Host-Pathogen Interactions and Structural Vaccinology Section
Established in 2018
Niraj Harish Tolia, Ph.D. (He/Him/His)
Chief, Host-Pathogen Interactions and Structural Vaccinology Section
Contact: For contact information, search the NIH Enterprise Directory.
Major Areas of Research
- Host-pathogen interactions: structure, function and mechanism
- Mechanisms of protective antibody neutralization
- Structural vaccinology for infectious diseases
The mission of the Host-Pathogen Interactions and Structural Vaccinology Section (HPISV) is to define molecular mechanisms required for infectious diseases pathogenesis, and to elucidate the fundamental phenomena necessary to develop potent and durable vaccines through structural vaccinology. We utilize protein design, structural biology, immunology, vaccinology, microbiology, and biophysics to examine proteins and protein complexes associated with pathogenesis.
Infectious diseases vaccines could be significantly improved by structure-guided design of immunogens, which enables more precise targeting of well-defined epitopes that elicit protective responses, while also limiting immune responses that are non-protective or interfering. Our group pursues vaccine development by conducting research in three areas: 1) host-pathogen interactions; 2) neutralizing antibodies; and 3) structural vaccinology for infectious diseases. Through structural, functional, and mechanistic studies, we define critical host-pathogen interactions and the mechanisms of protective antibody neutralization. These studies enable structure-guided antigen design and structural vaccinology for malaria and COVID-19 to develop potent and durable vaccines.
Ph.D., 2004, Cold Spring Harbor Laboratory School of Biological Sciences, NY
B.Sc., 1999, Imperial College, London
Dr. Tolia became the Chief of the Host-Pathogen Interactions and Structural Vaccinology section in the Laboratory of Malaria Immunology and Vaccinology in May 2018. He is a tenured Senior Investigator in the Division of Intramural Research, NIAID. He has pioneered the structural and biophysical studies of host-pathogen interactions, antibody neutralization and immunogen design for malaria, and has recently expanded his efforts to address pandemic viral diseases. A major goal is to define how processes required for pathogen survival are mediated and can be exploited to develop vaccines, therapeutics, and diagnostics. His laboratory uses the tools of protein design, structural biology, immunology, vaccinology, microbiology, and biophysics to develop potent and durable interventions for infectious diseases.
Dr. Tolia received his B.Sc from Imperial College, and his Ph.D. from the Cold Spring Harbor Laboratory School of Biological Sciences as a Leslie Quick Jr. Fellow. He began his independent career as an Assistant Professor of Molecular Microbiology, and of Biochemistry and Molecular Biophysics at Washington University in November 2007. He was the recipient of an Investigator in the Pathogenesis of Infectious Disease Award from the Burroughs Wellcome Fund and his research was supported by grants from the National Institutes of Health, the Edward Mallinckrodt, Jr. Foundation, the American Heart Association, and the W.M. Keck Foundation.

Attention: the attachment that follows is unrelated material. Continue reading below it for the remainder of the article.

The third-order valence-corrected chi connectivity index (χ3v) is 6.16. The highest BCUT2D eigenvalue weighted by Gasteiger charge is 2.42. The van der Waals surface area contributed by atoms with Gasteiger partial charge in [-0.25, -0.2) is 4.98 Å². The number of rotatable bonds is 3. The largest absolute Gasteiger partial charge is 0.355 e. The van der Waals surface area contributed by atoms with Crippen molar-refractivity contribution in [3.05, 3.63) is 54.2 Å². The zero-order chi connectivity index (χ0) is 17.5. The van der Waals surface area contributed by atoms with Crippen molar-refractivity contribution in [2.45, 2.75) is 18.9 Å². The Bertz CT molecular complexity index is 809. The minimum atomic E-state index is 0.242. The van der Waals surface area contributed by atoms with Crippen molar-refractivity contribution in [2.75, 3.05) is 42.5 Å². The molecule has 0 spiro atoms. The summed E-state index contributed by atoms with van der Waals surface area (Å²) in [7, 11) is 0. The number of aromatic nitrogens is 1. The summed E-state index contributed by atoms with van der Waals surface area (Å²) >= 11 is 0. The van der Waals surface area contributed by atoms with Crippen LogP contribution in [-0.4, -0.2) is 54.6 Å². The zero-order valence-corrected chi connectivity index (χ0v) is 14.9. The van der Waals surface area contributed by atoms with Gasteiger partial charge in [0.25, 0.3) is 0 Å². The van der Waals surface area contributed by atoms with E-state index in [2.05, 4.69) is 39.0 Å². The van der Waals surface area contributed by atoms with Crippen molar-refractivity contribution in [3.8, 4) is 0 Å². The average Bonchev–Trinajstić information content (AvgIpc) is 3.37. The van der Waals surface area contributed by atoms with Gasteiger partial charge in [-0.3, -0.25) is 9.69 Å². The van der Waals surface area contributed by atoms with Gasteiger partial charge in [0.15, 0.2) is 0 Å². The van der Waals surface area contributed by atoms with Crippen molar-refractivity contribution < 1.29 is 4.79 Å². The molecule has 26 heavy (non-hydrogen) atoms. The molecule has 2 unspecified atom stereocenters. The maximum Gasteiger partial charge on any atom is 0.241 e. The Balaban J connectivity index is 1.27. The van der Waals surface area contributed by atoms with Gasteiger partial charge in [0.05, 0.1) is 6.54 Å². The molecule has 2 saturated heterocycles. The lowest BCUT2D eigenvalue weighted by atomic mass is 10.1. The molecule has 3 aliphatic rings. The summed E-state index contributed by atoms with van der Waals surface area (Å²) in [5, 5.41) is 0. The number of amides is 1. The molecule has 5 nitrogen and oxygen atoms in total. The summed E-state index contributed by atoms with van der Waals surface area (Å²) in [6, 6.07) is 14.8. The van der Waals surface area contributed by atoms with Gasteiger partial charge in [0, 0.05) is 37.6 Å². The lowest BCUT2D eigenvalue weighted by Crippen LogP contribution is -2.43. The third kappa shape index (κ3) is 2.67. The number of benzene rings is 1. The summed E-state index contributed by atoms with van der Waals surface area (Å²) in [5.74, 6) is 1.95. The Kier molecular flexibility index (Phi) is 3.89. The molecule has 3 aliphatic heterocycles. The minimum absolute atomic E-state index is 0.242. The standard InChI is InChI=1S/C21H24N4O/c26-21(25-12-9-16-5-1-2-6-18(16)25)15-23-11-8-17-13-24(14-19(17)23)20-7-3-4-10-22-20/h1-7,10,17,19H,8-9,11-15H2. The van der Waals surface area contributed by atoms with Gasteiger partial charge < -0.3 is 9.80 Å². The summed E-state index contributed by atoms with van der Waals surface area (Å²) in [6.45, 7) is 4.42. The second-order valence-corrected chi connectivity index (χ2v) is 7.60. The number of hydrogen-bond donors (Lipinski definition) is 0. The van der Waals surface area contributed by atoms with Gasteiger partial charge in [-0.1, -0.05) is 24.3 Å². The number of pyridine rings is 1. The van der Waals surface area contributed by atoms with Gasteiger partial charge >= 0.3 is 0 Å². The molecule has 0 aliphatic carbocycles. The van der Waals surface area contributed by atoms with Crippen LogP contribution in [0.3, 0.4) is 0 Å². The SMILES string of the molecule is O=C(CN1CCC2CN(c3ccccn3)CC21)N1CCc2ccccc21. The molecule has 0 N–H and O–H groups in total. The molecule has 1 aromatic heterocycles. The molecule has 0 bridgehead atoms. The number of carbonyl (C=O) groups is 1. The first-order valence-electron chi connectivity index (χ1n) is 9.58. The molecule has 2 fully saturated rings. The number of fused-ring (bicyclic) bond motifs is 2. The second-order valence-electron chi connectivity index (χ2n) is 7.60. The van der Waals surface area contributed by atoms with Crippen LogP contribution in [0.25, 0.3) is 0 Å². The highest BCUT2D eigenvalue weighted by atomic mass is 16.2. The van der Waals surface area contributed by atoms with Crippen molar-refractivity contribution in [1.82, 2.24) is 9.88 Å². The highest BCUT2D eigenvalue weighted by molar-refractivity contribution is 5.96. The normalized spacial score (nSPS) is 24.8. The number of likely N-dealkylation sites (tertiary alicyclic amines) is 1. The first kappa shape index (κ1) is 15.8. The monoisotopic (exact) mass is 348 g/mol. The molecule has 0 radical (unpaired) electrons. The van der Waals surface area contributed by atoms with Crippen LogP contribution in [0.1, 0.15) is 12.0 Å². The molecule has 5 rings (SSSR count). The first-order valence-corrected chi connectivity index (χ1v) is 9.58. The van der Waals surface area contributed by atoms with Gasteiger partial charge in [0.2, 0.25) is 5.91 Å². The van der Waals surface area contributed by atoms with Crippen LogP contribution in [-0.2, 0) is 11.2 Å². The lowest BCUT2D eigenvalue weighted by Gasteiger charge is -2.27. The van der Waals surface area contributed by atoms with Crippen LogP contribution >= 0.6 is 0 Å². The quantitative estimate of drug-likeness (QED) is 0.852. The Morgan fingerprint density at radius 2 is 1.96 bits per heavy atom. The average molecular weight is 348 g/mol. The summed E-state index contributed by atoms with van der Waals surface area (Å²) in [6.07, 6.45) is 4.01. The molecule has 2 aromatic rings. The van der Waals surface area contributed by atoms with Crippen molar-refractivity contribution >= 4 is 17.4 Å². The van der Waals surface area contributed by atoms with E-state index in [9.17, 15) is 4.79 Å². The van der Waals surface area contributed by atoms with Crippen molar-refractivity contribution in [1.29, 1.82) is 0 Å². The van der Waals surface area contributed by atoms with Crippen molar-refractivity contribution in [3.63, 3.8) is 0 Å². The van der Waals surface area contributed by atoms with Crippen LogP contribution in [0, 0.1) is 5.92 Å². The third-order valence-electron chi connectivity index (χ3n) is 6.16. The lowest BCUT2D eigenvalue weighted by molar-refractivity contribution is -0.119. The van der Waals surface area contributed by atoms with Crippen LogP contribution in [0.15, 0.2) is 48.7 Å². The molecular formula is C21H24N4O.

Dickey TH, Ma R, Orr-Gonzalez S, Ouahes T, Patel P, McAleese H, Butler B, Eudy E, Eaton B, Murphy M, Kwan JL, Salinas ND, Holbrook MR, Lambert LE, Tolia NH. Design of a stabilized RBD enables potently neutralizing SARS-CoV-2 single-component nanoparticle vaccines. Cell Rep. 2023 Mar 6;42(3):112266.
Tang WK, Coelho CH, Miura K, Nguemwo Tentokam BC, Salinas ND, Narum DL, Healy SA, Sagara I, Long CA, Duffy PE, Tolia NH. A human antibody epitope map of Pfs230D1 derived from analysis of individuals vaccinated with a malaria transmission-blocking vaccine. Immunity. 2023 Feb 14;56(2):433-443.e5.
Patel PN, Dickey TH, Hopp CS, Diouf A, Tang WK, Long CA, Miura K, Crompton PD, Tolia NH. Neutralizing and interfering human antibodies define the structural and mechanistic basis for antigenic diversion. Nat Commun. 2022 Oct 6;13(1):5888.
Dickey TH, Tang WK, Butler B, Ouahes T, Orr-Gonzalez S, Salinas ND, Lambert LE, Tolia NH. Design of the SARS-CoV-2 RBD vaccine antigen improves neutralizing antibody response. Sci Adv. 2022 Sep 16;8(37):eabq8276.
Ma R, Lian T, Huang R, Renn JP, Petersen JD, Zimmerberg J, Duffy PE, Tolia NH. Structural basis for placental malaria mediated by Plasmodium falciparum VAR2CSA. Nat Microbiol. 2021 Mar;6(3):380-391.
Urusova D, Carias L, Huang Y, Nicolete VC, Popovici J, Roesch C, Salinas ND, Dechavanne S, Witkowski B, Ferreira MU, Adams JH, Gross ML, King CL, Tolia NH. Structural basis for neutralization of Plasmodium vivax by naturally acquired human antibodies that target DBP. Nat Microbiol. 2019 Sep;4(9):1486-1496.
The Host-Pathogen Interactions and Structural Vaccinology Section (HPISV) seeks to uncover the fundamental phenomena necessary to develop the next generation of vaccines through structural vaccinology. Structure-guided design of immunogens to elicit well-defined immune responses will likely lead to significant improvements in vaccine efficacy and durability.